The University of Nebraska–Lincoln's target on the challenge concerning food security has resulted in an increased focus on areas such as plant breeding, and disease and drought tolerance. One of the best ways to study these complex challenges is through plant phenotyping, a method of studying complex plant traits, or phenotypes.
In the spring of 2017, Nebraska installed its first field phenotyping facility at the Eastern Nebraska Research and Extension Center. The facility features an automated cable suspended carrier system that holds multiple cameras and sensors, which take high resolution images of crops. The site is also equipped with an advanced automated weather station, and state-of-the-art subsurface drip irrigation for water and nutrient delivery and manipulation at the plot level.
This is the third phase in Nebraska's phenotyping research, which started out relatively small, with a chamber-size scale at the Beadle Center in Lincoln before advancing to greenhouse scale phenotyping at Nebraska Innovation Campus.
"There's a lot of people doing plant phenotyping, but what makes Nebraska unique is being able to build capacity across these different scales and integrate teams across those scales," said Archie Clutter, dean of Nebraska's Agricultural Research Division.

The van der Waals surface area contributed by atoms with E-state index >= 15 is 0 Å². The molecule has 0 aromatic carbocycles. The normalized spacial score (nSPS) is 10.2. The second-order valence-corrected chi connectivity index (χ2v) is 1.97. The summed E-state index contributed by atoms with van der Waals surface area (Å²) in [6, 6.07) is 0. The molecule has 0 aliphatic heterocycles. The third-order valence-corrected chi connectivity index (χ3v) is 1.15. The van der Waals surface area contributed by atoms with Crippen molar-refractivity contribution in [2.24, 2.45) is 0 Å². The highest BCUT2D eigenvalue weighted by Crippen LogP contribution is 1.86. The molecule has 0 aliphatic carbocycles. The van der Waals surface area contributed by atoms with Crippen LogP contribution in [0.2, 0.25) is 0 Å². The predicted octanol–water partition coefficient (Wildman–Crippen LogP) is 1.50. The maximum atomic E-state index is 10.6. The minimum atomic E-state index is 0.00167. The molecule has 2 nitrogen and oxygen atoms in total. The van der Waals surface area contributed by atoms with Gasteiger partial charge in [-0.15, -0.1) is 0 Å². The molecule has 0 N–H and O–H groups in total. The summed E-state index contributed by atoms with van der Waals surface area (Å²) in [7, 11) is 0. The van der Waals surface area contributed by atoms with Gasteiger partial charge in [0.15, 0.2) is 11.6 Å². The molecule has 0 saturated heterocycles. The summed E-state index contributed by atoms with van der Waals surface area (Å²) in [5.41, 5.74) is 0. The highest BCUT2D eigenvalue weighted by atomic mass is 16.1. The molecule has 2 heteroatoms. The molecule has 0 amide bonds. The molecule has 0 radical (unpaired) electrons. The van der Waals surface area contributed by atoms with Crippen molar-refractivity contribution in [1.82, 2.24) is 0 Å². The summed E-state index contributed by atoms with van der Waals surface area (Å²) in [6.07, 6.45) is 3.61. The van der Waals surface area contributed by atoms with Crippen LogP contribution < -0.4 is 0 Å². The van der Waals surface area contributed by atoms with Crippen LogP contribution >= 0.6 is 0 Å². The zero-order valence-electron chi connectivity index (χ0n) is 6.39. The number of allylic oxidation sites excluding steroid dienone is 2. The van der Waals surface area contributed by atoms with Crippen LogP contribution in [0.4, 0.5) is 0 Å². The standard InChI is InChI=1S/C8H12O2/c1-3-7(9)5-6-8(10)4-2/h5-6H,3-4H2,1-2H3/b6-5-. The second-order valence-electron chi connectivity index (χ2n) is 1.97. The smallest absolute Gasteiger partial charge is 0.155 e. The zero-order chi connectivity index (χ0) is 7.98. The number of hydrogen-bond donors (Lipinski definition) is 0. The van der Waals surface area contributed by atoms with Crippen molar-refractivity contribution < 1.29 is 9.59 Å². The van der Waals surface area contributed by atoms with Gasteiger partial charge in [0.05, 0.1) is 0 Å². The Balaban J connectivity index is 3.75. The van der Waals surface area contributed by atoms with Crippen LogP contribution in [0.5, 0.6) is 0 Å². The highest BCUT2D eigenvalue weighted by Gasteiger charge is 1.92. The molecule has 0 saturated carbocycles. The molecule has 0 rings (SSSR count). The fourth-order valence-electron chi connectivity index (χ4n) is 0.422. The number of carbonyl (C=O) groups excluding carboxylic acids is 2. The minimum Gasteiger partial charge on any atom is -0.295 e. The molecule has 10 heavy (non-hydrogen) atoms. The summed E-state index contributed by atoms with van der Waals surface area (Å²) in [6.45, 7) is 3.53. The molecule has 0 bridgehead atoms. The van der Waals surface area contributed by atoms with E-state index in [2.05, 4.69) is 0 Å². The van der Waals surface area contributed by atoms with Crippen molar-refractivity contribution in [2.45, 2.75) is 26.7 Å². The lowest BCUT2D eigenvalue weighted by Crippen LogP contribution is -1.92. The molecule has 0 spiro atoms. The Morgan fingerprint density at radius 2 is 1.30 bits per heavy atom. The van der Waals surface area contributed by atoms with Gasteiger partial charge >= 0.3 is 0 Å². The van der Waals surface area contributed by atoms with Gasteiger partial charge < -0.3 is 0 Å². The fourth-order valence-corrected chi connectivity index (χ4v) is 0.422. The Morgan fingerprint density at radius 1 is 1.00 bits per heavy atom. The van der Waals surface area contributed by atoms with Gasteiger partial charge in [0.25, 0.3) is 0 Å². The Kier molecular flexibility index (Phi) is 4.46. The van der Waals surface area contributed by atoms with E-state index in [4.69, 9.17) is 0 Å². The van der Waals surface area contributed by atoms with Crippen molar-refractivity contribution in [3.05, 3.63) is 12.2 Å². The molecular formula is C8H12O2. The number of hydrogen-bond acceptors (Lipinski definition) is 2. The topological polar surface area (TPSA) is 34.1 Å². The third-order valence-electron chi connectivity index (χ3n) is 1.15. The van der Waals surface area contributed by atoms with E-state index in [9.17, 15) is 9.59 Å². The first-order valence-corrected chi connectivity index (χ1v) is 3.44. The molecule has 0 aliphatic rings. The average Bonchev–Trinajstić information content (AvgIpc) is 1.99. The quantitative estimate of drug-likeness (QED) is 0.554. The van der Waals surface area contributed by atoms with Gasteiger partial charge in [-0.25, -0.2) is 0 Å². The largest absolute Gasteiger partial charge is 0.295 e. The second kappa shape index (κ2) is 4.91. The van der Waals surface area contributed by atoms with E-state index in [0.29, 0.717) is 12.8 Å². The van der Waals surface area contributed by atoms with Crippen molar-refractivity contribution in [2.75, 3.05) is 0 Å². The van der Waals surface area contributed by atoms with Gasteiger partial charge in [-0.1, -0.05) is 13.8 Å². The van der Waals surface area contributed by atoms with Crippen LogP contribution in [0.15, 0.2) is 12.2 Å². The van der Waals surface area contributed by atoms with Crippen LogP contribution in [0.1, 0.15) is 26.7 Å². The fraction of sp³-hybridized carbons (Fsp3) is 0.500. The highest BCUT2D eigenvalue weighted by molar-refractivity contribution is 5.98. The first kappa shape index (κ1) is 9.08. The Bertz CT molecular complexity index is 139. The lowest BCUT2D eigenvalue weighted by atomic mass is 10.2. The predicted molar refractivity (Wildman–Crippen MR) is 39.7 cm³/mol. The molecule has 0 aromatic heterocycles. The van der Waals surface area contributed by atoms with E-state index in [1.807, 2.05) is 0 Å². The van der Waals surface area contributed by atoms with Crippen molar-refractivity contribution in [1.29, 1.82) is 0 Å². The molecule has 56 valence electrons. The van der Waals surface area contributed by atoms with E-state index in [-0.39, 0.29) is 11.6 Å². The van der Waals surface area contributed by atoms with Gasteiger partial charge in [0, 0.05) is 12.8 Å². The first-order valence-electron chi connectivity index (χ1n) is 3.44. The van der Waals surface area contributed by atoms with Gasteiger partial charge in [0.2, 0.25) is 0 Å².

The one-acre imaging area is currently planted with maize and soybeans.
"This translational research allows us to transfer approaches and discoveries from the greenhouse to the field. In order to make a real impact, all of our research must be tested in the field, which is what the new field system at ENREC allows us to do," said Yufeng Ge, assistant professor in the Department of Biological Systems Engineering.
According to Ge, one of the major impacts this system could bring to Nebraska is through plant breeding. A common breeding cycle from germplasm selection to the release of a variety is typically 7-12 years. Research at the field phenotyping facility can shorten this cycle, meaning better varieties could be released at a faster rate.